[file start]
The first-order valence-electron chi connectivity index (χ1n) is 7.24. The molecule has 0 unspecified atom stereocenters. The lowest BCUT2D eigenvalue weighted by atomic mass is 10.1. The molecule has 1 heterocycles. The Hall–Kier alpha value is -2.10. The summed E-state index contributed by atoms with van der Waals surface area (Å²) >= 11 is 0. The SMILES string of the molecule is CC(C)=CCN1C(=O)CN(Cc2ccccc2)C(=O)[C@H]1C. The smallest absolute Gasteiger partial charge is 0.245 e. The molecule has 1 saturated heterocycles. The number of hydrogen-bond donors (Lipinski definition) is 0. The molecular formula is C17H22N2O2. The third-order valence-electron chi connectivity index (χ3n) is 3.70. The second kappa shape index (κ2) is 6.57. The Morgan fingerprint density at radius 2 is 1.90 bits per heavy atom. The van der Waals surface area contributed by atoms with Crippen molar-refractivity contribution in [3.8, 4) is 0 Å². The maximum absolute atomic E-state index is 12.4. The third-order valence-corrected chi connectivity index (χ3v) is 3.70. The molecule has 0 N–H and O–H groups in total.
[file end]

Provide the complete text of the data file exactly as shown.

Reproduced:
The first-order valence-electron chi connectivity index (χ1n) is 7.24. The molecule has 0 unspecified atom stereocenters. The lowest BCUT2D eigenvalue weighted by atomic mass is 10.1. The molecule has 1 heterocycles. The Hall–Kier alpha value is -2.10. The summed E-state index contributed by atoms with van der Waals surface area (Å²) >= 11 is 0. The SMILES string of the molecule is CC(C)=CCN1C(=O)CN(Cc2ccccc2)C(=O)[C@H]1C. The smallest absolute Gasteiger partial charge is 0.245 e. The molecule has 1 saturated heterocycles. The number of hydrogen-bond donors (Lipinski definition) is 0. The molecular formula is C17H22N2O2. The third-order valence-electron chi connectivity index (χ3n) is 3.70. The second kappa shape index (κ2) is 6.57. The Morgan fingerprint density at radius 2 is 1.90 bits per heavy atom. The van der Waals surface area contributed by atoms with Crippen molar-refractivity contribution in [3.8, 4) is 0 Å². The maximum absolute atomic E-state index is 12.4. The third-order valence-corrected chi connectivity index (χ3v) is 3.70. The molecule has 0 N–H and O–H groups in total.